DL: My favorite band, The Hold Steady, has a song that really resonated with me and encouraged the metaphor of the dumpsters and ice boxes as dealers and users. The song is called “Rock Problems”, but the theme is reoccurring throughout their discography.
“That one girl got me cornered in the kitchen.
I said I’ll do anything but clean.
She wants to know what I liked better
Being a trash bin or an ice machine?”

I like that metaphor a lot, but there is a bit more symbolism too. Not only are the dealers and users being pushed out of the neighborhoods I’m addressing, but the dumpsters and ice machines are being pushed out too. The new versions of the neighborhoods are too polished to have “eyesores” lining the sidewalks. New regulations, laws, and codes are forcing business owners to find new solutions for their trash, and no longer able to utilize their sidewalks, for the ice boxes, as parts of their stores

The beer distributors and cigarette shops are strewn with advertisements aren’t necessarily symbolic or metaphorical. But, they should be considered from a cultural perspective— it seems these type of businesses and advertising strategies only occur in the economically depressed areas. It’s a systemic problem that perpetuates class differences that need to be addressed.

SH: What about another artists’ work excites or fascinates you? Who do you think everyone should look up?
DL: I really like artworks that tell a story. Lately, I’ve been spending a lot of time in some of the more depressed parts of the city. I keep coming back to a series of photographs by artists Jeffrey Stockbridge. The photographs are incredibly powerful and the accompanying texts are pretty great. He’s exploring the same parts of the city but from a more cultural anthropology scope. Check out his site! I recommend exploring the “archives” section, where you get a bit of background info per image. https://kensingtonblues.com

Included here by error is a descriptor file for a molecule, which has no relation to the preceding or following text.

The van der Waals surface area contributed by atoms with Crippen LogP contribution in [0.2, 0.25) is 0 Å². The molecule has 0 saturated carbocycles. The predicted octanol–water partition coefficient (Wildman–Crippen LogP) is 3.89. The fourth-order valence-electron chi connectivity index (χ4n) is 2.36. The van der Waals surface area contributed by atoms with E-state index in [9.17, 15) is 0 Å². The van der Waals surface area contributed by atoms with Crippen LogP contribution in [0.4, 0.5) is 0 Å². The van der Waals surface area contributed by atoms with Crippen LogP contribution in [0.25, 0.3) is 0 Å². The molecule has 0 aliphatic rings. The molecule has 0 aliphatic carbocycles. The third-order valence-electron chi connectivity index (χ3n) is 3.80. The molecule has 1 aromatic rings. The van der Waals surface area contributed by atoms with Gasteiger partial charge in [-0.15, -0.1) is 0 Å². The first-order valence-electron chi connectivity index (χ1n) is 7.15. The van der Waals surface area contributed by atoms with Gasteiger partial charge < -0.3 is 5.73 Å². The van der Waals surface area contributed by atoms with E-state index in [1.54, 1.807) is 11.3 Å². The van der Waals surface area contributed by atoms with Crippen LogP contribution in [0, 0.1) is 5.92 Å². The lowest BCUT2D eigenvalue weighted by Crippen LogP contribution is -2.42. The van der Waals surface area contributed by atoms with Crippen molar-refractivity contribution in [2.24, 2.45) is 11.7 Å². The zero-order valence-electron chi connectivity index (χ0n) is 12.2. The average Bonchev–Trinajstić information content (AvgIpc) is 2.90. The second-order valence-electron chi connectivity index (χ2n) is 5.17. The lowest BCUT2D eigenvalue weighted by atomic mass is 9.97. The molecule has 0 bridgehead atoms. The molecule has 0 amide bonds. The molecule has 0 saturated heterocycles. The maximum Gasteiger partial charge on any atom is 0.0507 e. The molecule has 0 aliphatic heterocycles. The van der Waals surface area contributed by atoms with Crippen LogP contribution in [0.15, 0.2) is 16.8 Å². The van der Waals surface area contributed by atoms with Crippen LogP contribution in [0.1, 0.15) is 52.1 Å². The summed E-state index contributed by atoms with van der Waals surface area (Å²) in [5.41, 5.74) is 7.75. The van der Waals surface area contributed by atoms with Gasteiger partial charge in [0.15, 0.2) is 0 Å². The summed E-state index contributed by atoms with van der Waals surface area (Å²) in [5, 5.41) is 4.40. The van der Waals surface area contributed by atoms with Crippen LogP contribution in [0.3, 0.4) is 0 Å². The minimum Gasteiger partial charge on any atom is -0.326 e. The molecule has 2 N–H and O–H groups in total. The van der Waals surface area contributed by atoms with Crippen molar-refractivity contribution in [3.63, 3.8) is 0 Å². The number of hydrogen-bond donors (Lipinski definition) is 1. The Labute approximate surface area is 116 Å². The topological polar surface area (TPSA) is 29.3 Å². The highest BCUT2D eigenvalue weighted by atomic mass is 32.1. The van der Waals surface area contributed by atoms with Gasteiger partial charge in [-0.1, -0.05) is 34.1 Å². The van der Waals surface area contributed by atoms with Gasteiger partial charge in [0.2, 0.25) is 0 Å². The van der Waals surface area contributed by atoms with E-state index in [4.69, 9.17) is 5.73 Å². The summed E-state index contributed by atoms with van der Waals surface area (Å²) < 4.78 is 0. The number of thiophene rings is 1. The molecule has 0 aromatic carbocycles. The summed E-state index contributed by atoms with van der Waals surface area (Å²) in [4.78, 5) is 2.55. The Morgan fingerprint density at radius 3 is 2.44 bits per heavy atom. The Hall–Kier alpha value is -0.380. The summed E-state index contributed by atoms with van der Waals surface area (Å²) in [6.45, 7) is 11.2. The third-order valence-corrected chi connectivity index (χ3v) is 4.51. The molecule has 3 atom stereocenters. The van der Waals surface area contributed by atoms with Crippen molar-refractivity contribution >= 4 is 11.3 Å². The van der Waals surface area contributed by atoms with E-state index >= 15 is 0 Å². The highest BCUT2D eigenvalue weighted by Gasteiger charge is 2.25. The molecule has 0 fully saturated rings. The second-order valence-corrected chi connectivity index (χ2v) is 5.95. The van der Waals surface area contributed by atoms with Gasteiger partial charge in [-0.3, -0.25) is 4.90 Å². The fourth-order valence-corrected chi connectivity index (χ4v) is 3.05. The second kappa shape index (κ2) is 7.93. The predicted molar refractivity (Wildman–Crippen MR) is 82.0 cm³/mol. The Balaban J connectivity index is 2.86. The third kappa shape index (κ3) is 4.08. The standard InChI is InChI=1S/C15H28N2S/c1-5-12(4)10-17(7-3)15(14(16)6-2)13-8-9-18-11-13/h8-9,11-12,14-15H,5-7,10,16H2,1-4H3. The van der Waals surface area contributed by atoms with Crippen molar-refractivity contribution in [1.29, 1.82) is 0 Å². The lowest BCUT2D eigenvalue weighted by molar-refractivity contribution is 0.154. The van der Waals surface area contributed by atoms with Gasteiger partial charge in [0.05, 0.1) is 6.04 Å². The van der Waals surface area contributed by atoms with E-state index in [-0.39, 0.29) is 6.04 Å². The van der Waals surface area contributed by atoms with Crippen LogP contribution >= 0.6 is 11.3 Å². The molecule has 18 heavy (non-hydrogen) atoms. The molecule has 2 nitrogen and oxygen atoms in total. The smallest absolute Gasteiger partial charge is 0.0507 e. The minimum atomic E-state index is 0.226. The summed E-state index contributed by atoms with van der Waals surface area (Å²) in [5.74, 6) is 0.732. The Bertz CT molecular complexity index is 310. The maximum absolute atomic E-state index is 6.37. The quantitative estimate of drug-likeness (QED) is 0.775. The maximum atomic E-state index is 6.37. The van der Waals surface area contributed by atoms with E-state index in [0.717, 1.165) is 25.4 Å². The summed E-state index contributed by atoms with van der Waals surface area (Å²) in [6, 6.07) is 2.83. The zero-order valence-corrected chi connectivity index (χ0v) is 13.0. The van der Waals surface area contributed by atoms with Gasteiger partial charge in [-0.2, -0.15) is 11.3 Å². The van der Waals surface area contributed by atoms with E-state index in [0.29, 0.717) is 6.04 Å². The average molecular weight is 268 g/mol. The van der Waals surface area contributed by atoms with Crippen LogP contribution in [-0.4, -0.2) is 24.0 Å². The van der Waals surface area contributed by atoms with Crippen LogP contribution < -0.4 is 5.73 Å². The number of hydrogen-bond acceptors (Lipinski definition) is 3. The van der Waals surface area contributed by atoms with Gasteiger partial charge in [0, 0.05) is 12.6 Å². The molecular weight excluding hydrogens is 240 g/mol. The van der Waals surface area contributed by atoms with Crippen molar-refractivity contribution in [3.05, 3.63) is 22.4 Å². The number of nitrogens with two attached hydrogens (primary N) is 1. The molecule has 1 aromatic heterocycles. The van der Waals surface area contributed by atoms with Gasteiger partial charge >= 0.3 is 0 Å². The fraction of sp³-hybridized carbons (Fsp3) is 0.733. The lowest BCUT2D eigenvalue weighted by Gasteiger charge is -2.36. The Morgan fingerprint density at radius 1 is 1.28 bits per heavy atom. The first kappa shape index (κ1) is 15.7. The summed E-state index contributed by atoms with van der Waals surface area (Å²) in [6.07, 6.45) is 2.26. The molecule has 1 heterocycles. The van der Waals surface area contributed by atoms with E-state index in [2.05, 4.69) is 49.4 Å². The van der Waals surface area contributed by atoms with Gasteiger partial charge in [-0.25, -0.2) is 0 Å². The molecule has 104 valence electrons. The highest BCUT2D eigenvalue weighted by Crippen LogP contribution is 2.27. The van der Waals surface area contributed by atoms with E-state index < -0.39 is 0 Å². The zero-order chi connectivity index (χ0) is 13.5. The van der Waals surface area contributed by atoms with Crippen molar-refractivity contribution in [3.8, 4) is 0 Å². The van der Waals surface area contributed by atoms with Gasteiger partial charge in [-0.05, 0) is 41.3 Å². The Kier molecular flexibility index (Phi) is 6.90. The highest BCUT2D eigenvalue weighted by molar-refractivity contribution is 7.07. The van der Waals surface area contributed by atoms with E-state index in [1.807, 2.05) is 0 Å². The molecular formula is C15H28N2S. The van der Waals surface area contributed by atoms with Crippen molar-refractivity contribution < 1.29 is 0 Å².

SH: If you were hosting a dinner party, who’s on the guest list, what’s on the menu, and what would be your icebreaker question?
DL: This question stresses me out. I’m not always a comfortable host.

SH: If your artwork inspired a cocktail or a beer, what would it be made of and what would it taste like?
DL: I’d have to go with a no-frills, Philadelphia classic— the “Citywide”. It is a cheap domestic beer and a shot of whiskey. perfect.

Last Week of ‘JUXTAPOZED’ & Robert Williams ‘SLANG AESTHETICS!’ at the Fort Wayne Museum of Art

It’s the last week of ‘Juxtapozed‘ and Robert William’s ‘Slang Aesthetics!‘ at the Fort Wayne Museum of Art. With the holiday weekend in full swing, our friends in the Midwest should head out to the Fort Wayne Museum of Art and see these amazing exhibitions that will be closing after Sunday, July 9th.

Slang Aesthetics!‘ showcases the work of influential artists Robert Williams, who is known as the godfather of the low brow and pop surrealist art movements. The exhibition displays paintings, studies, and massive sculptures that are doorways into the mind of Williams.

Juxtapozed‘ co-curated by Andrew Hosner of Thinkspace Gallery, Gary Pressman of Copro Gallery, and Adjunct Curator of the Fort Wayne Museum of Art, Josef Zimmerman, is the second installment of exhibitions the gallery has brought to the Museum to date. The exhibition showcases new and exciting work from the steadily expanding New Contemporary Art Movement. A continuation of Thinkspace’s mutually reinforced mission to garner institutional exposure and recognition for New Contemporary Art, its history, founders, key players, and artists, the exhibitions celebrate the impact of its most enduring media platforms, Juxtapoz Magazine, and the work of one of its most iconic trailblazers. Now widely considered the largest and longest running art movement in history, the New Contemporary Art Movement encompasses everything from Street Art and Muralism to Pop Surrealism and Hyperrealism.